One of the main strengths of the book for me was the depiction of the very clearly delineated social structures within the population at this time, along both class and gender lines and how much this affected individual’s lives and what they were able to do. The main character, Mary, is a maverick who is fighting against both her class and her gender which are holding her back. Even within their mean and lowly village, she is at the bottom of the pecking order and is being kept down by the ‘bettermost’ when she tries to alleviate herself, and also shamed as a woman for wanting any kind of autonomy or self-determination. Lack of a male figure in their household exacerbates the problem. It is a fascinating inside into a time period and way of life that is totally alien to us and I loved this aspect of the book.
The downside was the fact that none of the characters were very sympathetic. Mary is rough and prickly and bitter, which is understandable and forgivable, but she is also very selfish and entirely motivated by avarice. Her goals are shallow and self-serving. Even when she thinks about bettering herself, she wants to do so purely with her own increased comfort and importance in mind, with no thought given to also raising up her mother and sister and I found it very hard to be too sympathetic to her for this reason. Most of the problems she is having are self-inflicted, she is no victim of circumstance. Even when she sets her cap at other people’s partners, it is not from genuine love but either lust or materialism, which are hard motivations to make a reader get behind a protagonist. Similarly, the main male character is weak and not particularly compelling as a romantic hero. The only really likeable character in the book is Mary’s sister Tegen.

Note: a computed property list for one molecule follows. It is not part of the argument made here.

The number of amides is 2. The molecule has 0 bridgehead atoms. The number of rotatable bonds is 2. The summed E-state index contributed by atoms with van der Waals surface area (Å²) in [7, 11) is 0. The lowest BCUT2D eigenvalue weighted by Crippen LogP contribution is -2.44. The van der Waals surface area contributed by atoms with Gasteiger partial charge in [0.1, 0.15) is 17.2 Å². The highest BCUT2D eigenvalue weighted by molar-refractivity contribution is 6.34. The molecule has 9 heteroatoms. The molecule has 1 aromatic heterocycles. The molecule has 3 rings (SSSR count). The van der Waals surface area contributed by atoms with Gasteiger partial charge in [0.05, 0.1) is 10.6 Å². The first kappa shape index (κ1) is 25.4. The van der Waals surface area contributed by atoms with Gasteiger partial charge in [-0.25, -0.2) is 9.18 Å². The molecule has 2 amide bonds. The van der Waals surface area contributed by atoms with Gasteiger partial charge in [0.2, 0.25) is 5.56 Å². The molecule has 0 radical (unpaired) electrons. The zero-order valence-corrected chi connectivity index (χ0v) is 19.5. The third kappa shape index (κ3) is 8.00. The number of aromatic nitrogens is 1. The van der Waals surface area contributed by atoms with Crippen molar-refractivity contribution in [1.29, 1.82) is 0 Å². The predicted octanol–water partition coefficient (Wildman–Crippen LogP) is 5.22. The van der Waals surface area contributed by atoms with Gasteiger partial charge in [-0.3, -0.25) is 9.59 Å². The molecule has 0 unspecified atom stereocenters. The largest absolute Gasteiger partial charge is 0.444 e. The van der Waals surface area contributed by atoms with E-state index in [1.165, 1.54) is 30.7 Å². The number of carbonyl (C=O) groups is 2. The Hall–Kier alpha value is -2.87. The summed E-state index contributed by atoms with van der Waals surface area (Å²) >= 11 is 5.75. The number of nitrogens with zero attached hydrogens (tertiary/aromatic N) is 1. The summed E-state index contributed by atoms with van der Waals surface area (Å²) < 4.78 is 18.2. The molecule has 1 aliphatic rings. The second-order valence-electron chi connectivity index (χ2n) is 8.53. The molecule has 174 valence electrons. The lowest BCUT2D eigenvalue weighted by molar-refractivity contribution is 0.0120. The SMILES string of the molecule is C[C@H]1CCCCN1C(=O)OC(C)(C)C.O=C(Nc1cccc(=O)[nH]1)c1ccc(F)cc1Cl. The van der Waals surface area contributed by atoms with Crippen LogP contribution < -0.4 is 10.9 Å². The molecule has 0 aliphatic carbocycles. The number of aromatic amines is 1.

That being said, having a deeply flawed protagonist is not totally fatal to the book, the plot was still involved enough to make it no hardship to read to the end. I was involved enough in watching the struggles within the social hierarchy play out that it carried me to the end. The mystery at the centre was a minor side interest and I was mildly interested but not desperate to know who did it. Everything got resolved very quickly at the end and it was quite dramatic but for some reason felt like a bit of a cop out.
My main complaint was that there was barely any reference to wrecking in this book, despite the title and I was a bit disappointed. There is a wreck at the beginning but we begin in the aftermath, but no clear details about how it is done, or whether it is the work or wreckers or an accident. It was not what I was hoping for and this has definitely coloured my opinion as well.
Overall, this is not a bad book and as an examination of social mores in a time and place long past it is fascinating but the actual characters and story left me unmoved and a little disappointed. The writing itself is good but not enough in itself to make this a book I will return to. This book has had a lot of hype and was snapped up quickly and for a substantial sum which added to my expectations but my overall feeling at the end was it did not live up to them and left me feeling ‘meh’.
Wrecker is out today and you buy a copy here.
My thanks to NetGalley and HQ for my copy of the book which I have reviewed honestly and impartially.
About the Author
Noel O’Reilly was a student on the New Writing South Advanced writing course. He has worked as a journalist and editor at the international business media company RBI, and is now a freelance writer. Wrecker is his first novel. He lived in Brighton with his wife and children.